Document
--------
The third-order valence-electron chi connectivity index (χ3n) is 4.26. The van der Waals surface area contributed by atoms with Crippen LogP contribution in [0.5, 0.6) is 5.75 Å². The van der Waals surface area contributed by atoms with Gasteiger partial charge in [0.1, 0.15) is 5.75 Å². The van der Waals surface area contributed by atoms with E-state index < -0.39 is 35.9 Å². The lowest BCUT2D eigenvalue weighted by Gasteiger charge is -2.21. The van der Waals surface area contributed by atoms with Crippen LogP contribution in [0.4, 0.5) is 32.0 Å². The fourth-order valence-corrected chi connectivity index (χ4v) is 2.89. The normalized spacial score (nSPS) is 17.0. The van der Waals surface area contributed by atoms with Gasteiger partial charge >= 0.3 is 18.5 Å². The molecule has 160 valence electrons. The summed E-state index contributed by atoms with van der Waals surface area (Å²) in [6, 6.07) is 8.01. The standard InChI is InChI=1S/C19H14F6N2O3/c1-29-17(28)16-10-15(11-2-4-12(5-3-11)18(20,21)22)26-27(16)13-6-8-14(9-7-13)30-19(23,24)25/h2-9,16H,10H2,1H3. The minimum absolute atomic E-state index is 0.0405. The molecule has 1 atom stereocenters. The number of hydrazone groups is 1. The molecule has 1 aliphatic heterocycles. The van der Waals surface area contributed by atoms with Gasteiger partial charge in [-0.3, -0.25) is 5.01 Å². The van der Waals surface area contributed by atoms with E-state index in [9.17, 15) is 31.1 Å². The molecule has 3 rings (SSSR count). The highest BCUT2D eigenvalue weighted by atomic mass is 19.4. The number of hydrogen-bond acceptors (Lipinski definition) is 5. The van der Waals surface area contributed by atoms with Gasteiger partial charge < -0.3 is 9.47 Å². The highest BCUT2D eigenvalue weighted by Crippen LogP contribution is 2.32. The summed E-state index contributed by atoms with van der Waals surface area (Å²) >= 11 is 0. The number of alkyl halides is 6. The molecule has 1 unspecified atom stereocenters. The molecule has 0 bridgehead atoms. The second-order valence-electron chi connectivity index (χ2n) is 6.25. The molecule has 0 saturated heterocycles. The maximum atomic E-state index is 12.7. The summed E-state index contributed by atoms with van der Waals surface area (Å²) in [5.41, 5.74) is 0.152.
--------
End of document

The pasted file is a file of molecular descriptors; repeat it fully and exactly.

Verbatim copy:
The third-order valence-electron chi connectivity index (χ3n) is 4.26. The van der Waals surface area contributed by atoms with Crippen LogP contribution in [0.5, 0.6) is 5.75 Å². The van der Waals surface area contributed by atoms with Gasteiger partial charge in [0.1, 0.15) is 5.75 Å². The van der Waals surface area contributed by atoms with E-state index < -0.39 is 35.9 Å². The lowest BCUT2D eigenvalue weighted by Gasteiger charge is -2.21. The van der Waals surface area contributed by atoms with Crippen LogP contribution in [0.4, 0.5) is 32.0 Å². The fourth-order valence-corrected chi connectivity index (χ4v) is 2.89. The normalized spacial score (nSPS) is 17.0. The van der Waals surface area contributed by atoms with Gasteiger partial charge >= 0.3 is 18.5 Å². The molecule has 160 valence electrons. The summed E-state index contributed by atoms with van der Waals surface area (Å²) in [6, 6.07) is 8.01. The standard InChI is InChI=1S/C19H14F6N2O3/c1-29-17(28)16-10-15(11-2-4-12(5-3-11)18(20,21)22)26-27(16)13-6-8-14(9-7-13)30-19(23,24)25/h2-9,16H,10H2,1H3. The minimum absolute atomic E-state index is 0.0405. The molecule has 1 atom stereocenters. The number of hydrazone groups is 1. The molecule has 1 aliphatic heterocycles. The van der Waals surface area contributed by atoms with Gasteiger partial charge in [-0.3, -0.25) is 5.01 Å². The van der Waals surface area contributed by atoms with E-state index in [9.17, 15) is 31.1 Å². The molecule has 3 rings (SSSR count). The highest BCUT2D eigenvalue weighted by atomic mass is 19.4. The number of hydrogen-bond acceptors (Lipinski definition) is 5. The van der Waals surface area contributed by atoms with Gasteiger partial charge < -0.3 is 9.47 Å². The highest BCUT2D eigenvalue weighted by Crippen LogP contribution is 2.32. The summed E-state index contributed by atoms with van der Waals surface area (Å²) >= 11 is 0. The number of alkyl halides is 6. The molecule has 1 unspecified atom stereocenters. The molecule has 0 bridgehead atoms. The second-order valence-electron chi connectivity index (χ2n) is 6.25. The molecule has 0 saturated heterocycles. The maximum atomic E-state index is 12.7. The summed E-state index contributed by atoms with van der Waals surface area (Å²) in [5.41, 5.74) is 0.152.